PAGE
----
Advancement/Academic Partnerships: Identifying Areas of Untapped Opportunity

Research Grants: Image of an experiment at a robotics laboratory

Ed Mason, president of EMNR & Associates, is writing this series to assist academic leaders in finding creative strategies to merge public/private funding for existing and new research initiatives. Mason has studied an array of collaborative partnerships between the two offices most focused on external funding (the development office and research & grants), and he will be sharing some of the models he has observed, as well as directions for the future.

We hope you will join us for this innovative series:

Universities are faced with challenges that range from uncertain economic times to dwindling public support and declines in federal research funding allocations. To thrive in the future, all educational institutions are going to need more nimble and flexible planning and execution. As I noted in my previous article, there are a number of innovative models for leveraging donor and foundation support to fund academic research initiatives. What you need to do is have a clear understanding of your present areas of academic strength and be able to identify your best future opportunities to procure external funding for research that matters to private donors and philanthropic entities.

The three-step process I will describe below will assist your institution in speeding up the timeline between strategy and execution, meeting with public/private donors faster, and securing fiscal resources for existing and new programs.

How is This Approach Different from the Conventional Strategic Plan?

Most universities have at least one strategic plan either written or in the process of being revised or developed. Colleges, departments and administrative centers on campus usually have separate strategic or operational plans.

A strategic plan is a document that looks to the future aspirations of the institution and employees.

This three-step process I am about to describe is a specific tool that can be used to assist leadership at your university in allocating fiscal resources to present programs, while scanning future opportunities for growth. It should be utilized in concert with a strategic plan.

A Team Approach for Identifying Strengths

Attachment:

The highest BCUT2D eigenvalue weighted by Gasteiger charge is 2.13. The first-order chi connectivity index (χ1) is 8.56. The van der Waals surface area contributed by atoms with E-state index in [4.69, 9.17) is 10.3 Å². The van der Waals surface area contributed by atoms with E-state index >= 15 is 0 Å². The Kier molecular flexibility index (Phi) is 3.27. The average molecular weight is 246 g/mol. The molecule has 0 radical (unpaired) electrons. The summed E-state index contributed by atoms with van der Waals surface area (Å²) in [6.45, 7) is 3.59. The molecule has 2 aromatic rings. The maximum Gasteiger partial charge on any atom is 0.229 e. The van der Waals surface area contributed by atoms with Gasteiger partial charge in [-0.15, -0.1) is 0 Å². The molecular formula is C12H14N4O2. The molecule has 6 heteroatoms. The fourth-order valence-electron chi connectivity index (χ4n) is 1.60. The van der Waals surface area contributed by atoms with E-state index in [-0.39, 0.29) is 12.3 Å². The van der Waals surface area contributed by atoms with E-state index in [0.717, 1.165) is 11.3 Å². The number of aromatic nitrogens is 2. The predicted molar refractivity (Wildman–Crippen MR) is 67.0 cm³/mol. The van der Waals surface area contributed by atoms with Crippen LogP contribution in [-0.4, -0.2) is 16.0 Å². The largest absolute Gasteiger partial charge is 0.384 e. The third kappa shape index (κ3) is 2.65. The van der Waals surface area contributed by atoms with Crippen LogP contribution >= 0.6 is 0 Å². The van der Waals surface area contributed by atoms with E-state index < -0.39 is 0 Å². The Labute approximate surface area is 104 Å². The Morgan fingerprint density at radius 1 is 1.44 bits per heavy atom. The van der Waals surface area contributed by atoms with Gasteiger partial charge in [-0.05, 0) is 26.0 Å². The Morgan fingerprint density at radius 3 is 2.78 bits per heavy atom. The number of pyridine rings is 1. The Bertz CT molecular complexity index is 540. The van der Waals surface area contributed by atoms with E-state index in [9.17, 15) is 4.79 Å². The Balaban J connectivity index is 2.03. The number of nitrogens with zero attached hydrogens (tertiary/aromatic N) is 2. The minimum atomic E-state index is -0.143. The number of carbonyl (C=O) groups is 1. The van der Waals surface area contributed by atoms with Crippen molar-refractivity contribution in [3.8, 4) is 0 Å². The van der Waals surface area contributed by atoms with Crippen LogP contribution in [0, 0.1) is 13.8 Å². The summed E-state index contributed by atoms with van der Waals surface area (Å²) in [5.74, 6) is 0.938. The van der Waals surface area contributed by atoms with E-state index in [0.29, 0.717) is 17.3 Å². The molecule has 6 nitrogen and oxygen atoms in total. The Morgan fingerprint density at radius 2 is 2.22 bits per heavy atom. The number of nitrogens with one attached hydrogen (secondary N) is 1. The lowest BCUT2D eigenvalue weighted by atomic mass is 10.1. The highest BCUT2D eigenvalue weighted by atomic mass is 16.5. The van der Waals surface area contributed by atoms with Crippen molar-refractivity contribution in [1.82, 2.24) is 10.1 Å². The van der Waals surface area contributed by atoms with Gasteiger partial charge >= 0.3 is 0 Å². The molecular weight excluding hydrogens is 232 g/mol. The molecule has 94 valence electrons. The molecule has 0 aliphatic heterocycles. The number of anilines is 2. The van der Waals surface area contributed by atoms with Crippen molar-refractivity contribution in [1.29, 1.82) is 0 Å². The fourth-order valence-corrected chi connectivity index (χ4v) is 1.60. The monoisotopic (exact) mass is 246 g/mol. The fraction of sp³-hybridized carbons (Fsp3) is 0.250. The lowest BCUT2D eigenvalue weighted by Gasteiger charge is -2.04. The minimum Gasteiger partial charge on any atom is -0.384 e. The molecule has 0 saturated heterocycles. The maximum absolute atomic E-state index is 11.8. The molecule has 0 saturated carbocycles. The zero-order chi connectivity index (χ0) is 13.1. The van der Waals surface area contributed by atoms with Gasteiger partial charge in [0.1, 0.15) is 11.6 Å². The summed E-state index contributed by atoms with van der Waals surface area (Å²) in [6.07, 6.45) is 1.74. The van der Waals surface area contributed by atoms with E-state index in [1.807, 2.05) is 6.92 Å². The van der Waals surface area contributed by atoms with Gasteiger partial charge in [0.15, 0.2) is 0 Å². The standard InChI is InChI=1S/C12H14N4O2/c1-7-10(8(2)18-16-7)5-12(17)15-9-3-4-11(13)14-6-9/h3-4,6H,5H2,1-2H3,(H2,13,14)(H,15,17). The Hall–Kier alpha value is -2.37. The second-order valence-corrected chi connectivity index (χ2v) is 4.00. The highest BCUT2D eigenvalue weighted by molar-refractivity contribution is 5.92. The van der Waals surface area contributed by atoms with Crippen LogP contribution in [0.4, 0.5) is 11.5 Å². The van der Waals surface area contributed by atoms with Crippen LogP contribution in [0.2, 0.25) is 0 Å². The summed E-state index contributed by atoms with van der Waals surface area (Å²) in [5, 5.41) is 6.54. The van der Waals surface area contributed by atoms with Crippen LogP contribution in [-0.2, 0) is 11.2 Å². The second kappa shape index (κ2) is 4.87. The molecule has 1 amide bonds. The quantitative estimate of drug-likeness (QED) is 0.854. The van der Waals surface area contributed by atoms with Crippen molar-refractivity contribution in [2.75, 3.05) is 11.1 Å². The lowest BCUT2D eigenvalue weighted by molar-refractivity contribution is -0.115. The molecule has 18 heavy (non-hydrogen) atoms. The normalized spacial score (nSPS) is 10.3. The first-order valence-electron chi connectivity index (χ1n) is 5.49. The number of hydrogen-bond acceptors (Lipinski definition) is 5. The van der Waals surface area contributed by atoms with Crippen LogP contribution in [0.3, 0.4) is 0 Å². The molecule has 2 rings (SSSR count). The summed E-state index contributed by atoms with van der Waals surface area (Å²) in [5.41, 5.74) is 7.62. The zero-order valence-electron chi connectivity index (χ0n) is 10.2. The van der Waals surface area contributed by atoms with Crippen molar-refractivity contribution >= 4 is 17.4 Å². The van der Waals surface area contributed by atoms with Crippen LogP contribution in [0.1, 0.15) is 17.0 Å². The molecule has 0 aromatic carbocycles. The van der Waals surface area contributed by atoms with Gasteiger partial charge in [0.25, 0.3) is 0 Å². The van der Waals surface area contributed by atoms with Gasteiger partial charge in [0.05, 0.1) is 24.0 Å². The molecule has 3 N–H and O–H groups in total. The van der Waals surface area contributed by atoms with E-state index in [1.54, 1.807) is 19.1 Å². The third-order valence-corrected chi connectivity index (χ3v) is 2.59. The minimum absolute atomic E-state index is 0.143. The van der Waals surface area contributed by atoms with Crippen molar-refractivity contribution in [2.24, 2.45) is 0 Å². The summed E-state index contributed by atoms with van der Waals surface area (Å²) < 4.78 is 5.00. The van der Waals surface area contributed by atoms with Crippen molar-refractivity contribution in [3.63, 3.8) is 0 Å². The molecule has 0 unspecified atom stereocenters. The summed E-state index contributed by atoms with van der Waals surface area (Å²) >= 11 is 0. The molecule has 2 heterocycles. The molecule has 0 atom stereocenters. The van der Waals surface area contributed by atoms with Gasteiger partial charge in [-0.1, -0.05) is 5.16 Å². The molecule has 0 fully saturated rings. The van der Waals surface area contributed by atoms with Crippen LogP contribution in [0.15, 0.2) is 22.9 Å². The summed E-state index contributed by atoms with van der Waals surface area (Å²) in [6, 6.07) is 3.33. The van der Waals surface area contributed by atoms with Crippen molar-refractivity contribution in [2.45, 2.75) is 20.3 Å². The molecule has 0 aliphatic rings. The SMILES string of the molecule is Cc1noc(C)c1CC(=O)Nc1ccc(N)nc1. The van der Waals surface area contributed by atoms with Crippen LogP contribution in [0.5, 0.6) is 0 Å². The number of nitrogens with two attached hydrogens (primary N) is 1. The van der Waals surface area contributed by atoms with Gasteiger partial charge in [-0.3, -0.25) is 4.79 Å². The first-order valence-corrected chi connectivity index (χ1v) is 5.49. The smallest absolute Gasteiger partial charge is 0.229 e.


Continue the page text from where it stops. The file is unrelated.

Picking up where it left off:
As you approach this three-step process, it is important that the team you assemble to undertake it be composed of each of the groups that are instrumental in working to bring external funding to campus.

The ideal team would be composed of individuals representing the following offices:

  • President
  • Provost
  • Colleges
  • Advancement
  • Research and Sponsored Programs
  • Public and Media Relations
  • Government

One of these offices will need to take responsibility for facilitating and writing the initial report, which will then be shared across campus as well as with external stakeholders. Having that point person or lead will be critical.

A Three-Step Process

Step #1: Identify your strengths

Before you can truly begin to reach out to new external partners, it is crucial to gather these key stakeholders and identify your strengths. Some action items to get everyone on the same page regarding your institutional strengths could include:

  • Reading university documents that highlights successful faculty and programs
  • Doing a walk-about and visit with your administration, faculty and center directors about their programs
  • Observing the most popular courses and professors
  • Analyzing (with assistance from Research and Sponsored Programs and Advancement Office) their respective databases the sources of external funding and awardees

Step #2: Identify current and future societal concerns

By identifying the current and future societal concerns that are of most pressing interest to your current internal and external stakeholders, you are uncovering additional funding opportunities — areas where your institution and donors or philanthropic organization can established a sense of shared mission and shared purpose.